Edith Roosevelt Biography, Life, Interesting Facts
Edith Roosevelt was the First Lady of the United States while her husband was US President Theodore "Teddy" Roosevelt. She was his second wife after the death of his first wife, Alice Lee. Edith Roosevelt established a lot of formal traditions that are still being practiced at the White House.
Edie's Childhood and Education
Born as Edith Kermit Carrow on August 6, 1861, in Norwich, Connecticut to Charles and Gertrude Elizabeth Carrow. She was the eldest of three siblings and had an older brother who died a year before she was born. She grew up right next to Theodore Roosevelt's home in Union Square, New York City.
For her early schooling, she was mentored privately at home alongside her siblings with her father occasionally taking the lead by taking them to countryside trips and new literary teachings. She attended the Louise Cornstock Private School where she excelled in writing and developed a profound love for Shakespeare.
During her younger years, she was fondly called as "Edie" by those around her. Before her marriage to the future US president, the two had already established relations as childhood friends with Roosevelt's younger sister Corinne as her best friend. Edie and the young Roosevelt had their share of romance but burned out when Roosevelt moved to pursue his studies at Harvard University. It was at Harvard where Roosevelt met his first wife Alice Lee and married her in 1880, with Edie attending the ceremony.
Edie as Missus Roosevelt and US First Lady
Just four years into their wedding, Alice Lee died from Bright's Disease two days upon giving birth to daughter Alice Lee and leaving Roosevelt as a widower in 1884. Edie and Roosevelt managed to rekindle their romance upon a chance encounter held his sister Corinne's home. She proposed the following year and the couple married in London, England on December 2, 1886. The newly-wed couple spent their honeymoon at Long Island, New York.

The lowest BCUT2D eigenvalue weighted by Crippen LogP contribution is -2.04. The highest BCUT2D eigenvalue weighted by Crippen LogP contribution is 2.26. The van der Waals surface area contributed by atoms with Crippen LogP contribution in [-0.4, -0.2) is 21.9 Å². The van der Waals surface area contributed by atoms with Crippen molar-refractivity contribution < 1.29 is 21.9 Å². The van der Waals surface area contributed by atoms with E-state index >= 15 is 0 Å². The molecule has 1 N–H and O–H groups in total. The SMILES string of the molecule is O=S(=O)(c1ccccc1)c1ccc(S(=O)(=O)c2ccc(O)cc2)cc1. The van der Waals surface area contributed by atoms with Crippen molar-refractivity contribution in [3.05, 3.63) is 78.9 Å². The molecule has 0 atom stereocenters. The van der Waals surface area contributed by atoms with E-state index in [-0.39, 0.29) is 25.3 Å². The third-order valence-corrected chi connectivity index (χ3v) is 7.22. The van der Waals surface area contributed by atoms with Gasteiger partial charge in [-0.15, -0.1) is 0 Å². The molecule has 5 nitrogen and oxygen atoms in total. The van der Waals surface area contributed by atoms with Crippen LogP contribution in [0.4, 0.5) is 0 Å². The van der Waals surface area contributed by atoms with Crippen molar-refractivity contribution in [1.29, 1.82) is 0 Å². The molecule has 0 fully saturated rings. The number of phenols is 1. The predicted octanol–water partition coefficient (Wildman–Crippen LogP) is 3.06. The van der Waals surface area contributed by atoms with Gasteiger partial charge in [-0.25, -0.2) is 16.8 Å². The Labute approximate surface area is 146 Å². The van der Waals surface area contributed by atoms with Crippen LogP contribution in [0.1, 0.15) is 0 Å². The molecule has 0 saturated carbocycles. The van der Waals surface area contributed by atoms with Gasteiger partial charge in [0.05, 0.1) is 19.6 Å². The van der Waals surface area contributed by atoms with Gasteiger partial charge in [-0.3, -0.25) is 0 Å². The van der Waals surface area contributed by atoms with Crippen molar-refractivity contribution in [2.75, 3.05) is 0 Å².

Roosevelt's daughter from his first marriage, Alice Lee, was cared for by his sister until the couple decided to take her in and raise her when she was three years old. Edie's biological children with Roosevelt were named Theodore III, Kermit, Ethel, Archibald, and Quentin.
By this time, Roosevelt was already an established persona in the world of politics, and he was placed in the US Civil Service Commission from 1888 to 1895. In 1894, Edith Roosevelt convinced Roosevelt not to run for the presidential elections of which he obliged which resulted in the family staying at Washington DC. They relocated to New York when Roosevelt was named NYC police commissioner in 1895 and moved back when he was appointed as the Navy's assistant secretary. Edie was unable to move immediately to NYC due to her pregnancy, but she followed soon after the birth of their son Kermit.
Edith Roosevelt experienced being the US First Lady for the first time when President William McKinley was assassinated and her husband as the acting US President in 1901. She made her first move as US First Lady by expanding the White House where she instructed the building of the West Wing to fit their large family.
She also pioneered in the formal events held at the White House as well as serving as the nation's hostess instead of the president. She made history as the first US Lady to hire a secretary to assist her in her works. Isabelle "Belle" Garner served Edie during her term as First Lady wherein her first work assignment was to organize her daughter Alice's debut in 1902.
Despite being busy as First Lady, Edith Roosevelt also dedicated her time to her children by attending to them and actively participated in their education by teaching them personally. In her life, she suffered two miscarriages and longed for more children.
She was also a very private person and led her personal family life exclusively. Edie burned all the letters she shared with Roosevelt before she died, save for a few who survived and is stored at the Houghton Library.
Edith Roosevelt died on September 30, 1948, in Sagamore Hill at the age of 87 where she was buried at Youngs Memorial Cemetery in Oyster Bay, New York right next to her husband.